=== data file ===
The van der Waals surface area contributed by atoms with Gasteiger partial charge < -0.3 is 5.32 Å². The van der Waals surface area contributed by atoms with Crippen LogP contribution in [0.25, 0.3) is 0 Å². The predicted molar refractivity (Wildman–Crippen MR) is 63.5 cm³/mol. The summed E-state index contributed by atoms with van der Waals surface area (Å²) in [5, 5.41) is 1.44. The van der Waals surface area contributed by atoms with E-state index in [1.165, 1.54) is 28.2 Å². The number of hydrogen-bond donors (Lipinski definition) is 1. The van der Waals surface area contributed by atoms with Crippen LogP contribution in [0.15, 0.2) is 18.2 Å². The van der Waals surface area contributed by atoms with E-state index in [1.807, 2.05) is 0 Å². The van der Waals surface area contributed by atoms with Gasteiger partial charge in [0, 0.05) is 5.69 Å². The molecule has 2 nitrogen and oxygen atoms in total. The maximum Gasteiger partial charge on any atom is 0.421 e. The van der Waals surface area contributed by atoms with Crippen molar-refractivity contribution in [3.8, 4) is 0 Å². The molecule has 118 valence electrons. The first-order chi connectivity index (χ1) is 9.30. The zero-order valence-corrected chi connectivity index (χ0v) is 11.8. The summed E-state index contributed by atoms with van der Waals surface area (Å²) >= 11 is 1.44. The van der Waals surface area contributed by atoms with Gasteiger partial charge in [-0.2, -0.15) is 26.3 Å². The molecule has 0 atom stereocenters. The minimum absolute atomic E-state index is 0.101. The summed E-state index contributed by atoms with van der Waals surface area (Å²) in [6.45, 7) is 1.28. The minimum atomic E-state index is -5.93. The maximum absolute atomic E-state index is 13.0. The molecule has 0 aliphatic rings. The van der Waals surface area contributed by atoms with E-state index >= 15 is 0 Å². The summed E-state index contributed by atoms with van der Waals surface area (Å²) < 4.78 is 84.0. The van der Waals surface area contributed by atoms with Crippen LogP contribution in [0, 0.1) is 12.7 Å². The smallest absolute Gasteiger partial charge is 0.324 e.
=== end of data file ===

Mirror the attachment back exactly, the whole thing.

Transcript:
The van der Waals surface area contributed by atoms with Gasteiger partial charge < -0.3 is 5.32 Å². The van der Waals surface area contributed by atoms with Crippen LogP contribution in [0.25, 0.3) is 0 Å². The predicted molar refractivity (Wildman–Crippen MR) is 63.5 cm³/mol. The summed E-state index contributed by atoms with van der Waals surface area (Å²) in [5, 5.41) is 1.44. The van der Waals surface area contributed by atoms with E-state index in [1.165, 1.54) is 28.2 Å². The number of hydrogen-bond donors (Lipinski definition) is 1. The van der Waals surface area contributed by atoms with Crippen LogP contribution in [0.15, 0.2) is 18.2 Å². The van der Waals surface area contributed by atoms with E-state index in [1.807, 2.05) is 0 Å². The van der Waals surface area contributed by atoms with Gasteiger partial charge in [0, 0.05) is 5.69 Å². The molecule has 2 nitrogen and oxygen atoms in total. The maximum Gasteiger partial charge on any atom is 0.421 e. The van der Waals surface area contributed by atoms with Crippen molar-refractivity contribution in [3.8, 4) is 0 Å². The molecule has 118 valence electrons. The first-order chi connectivity index (χ1) is 9.30. The zero-order valence-corrected chi connectivity index (χ0v) is 11.8. The summed E-state index contributed by atoms with van der Waals surface area (Å²) >= 11 is 1.44. The van der Waals surface area contributed by atoms with Gasteiger partial charge in [-0.2, -0.15) is 26.3 Å². The molecule has 0 atom stereocenters. The minimum absolute atomic E-state index is 0.101. The summed E-state index contributed by atoms with van der Waals surface area (Å²) in [6.45, 7) is 1.28. The minimum atomic E-state index is -5.93. The maximum absolute atomic E-state index is 13.0. The molecule has 0 aliphatic rings. The van der Waals surface area contributed by atoms with E-state index >= 15 is 0 Å². The summed E-state index contributed by atoms with van der Waals surface area (Å²) < 4.78 is 84.0. The van der Waals surface area contributed by atoms with Crippen LogP contribution in [0, 0.1) is 12.7 Å². The smallest absolute Gasteiger partial charge is 0.324 e.